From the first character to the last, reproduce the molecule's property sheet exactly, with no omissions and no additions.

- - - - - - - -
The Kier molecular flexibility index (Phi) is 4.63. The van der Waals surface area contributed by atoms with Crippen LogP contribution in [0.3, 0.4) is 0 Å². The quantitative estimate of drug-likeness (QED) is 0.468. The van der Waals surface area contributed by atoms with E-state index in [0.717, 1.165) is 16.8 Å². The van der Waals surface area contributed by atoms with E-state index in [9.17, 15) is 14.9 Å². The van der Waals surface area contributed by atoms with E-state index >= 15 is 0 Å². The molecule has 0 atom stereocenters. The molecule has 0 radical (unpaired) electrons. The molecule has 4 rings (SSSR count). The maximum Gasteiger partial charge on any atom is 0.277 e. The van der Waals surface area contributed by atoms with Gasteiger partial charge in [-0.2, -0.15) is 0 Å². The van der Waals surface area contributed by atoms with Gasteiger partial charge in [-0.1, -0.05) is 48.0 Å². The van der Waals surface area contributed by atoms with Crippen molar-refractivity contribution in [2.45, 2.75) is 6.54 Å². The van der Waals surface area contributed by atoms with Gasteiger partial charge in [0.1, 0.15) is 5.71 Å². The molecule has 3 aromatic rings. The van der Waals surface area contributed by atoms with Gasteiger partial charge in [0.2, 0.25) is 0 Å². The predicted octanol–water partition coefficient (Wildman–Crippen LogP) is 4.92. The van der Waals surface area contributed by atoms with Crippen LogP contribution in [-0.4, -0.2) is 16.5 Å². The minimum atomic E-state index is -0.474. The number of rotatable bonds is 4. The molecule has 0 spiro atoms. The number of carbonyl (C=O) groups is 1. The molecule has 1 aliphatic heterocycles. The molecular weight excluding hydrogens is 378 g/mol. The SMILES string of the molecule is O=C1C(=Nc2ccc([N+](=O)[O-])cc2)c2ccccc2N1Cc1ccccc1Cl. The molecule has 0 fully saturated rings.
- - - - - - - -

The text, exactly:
The Kier molecular flexibility index (Phi) is 4.63. The van der Waals surface area contributed by atoms with Crippen LogP contribution in [0.3, 0.4) is 0 Å². The quantitative estimate of drug-likeness (QED) is 0.468. The van der Waals surface area contributed by atoms with E-state index in [0.717, 1.165) is 16.8 Å². The van der Waals surface area contributed by atoms with E-state index in [9.17, 15) is 14.9 Å². The van der Waals surface area contributed by atoms with E-state index >= 15 is 0 Å². The molecule has 0 atom stereocenters. The molecule has 0 radical (unpaired) electrons. The molecule has 4 rings (SSSR count). The maximum Gasteiger partial charge on any atom is 0.277 e. The van der Waals surface area contributed by atoms with Gasteiger partial charge in [-0.2, -0.15) is 0 Å². The van der Waals surface area contributed by atoms with Gasteiger partial charge in [-0.1, -0.05) is 48.0 Å². The van der Waals surface area contributed by atoms with Crippen molar-refractivity contribution in [2.45, 2.75) is 6.54 Å². The van der Waals surface area contributed by atoms with Gasteiger partial charge in [0.1, 0.15) is 5.71 Å². The molecule has 3 aromatic rings. The van der Waals surface area contributed by atoms with Gasteiger partial charge in [0.2, 0.25) is 0 Å². The predicted octanol–water partition coefficient (Wildman–Crippen LogP) is 4.92. The van der Waals surface area contributed by atoms with Crippen LogP contribution in [-0.4, -0.2) is 16.5 Å². The minimum atomic E-state index is -0.474. The number of rotatable bonds is 4. The molecule has 0 spiro atoms. The number of carbonyl (C=O) groups is 1. The molecule has 1 aliphatic heterocycles. The molecular weight excluding hydrogens is 378 g/mol. The SMILES string of the molecule is O=C1C(=Nc2ccc([N+](=O)[O-])cc2)c2ccccc2N1Cc1ccccc1Cl. The molecule has 0 fully saturated rings.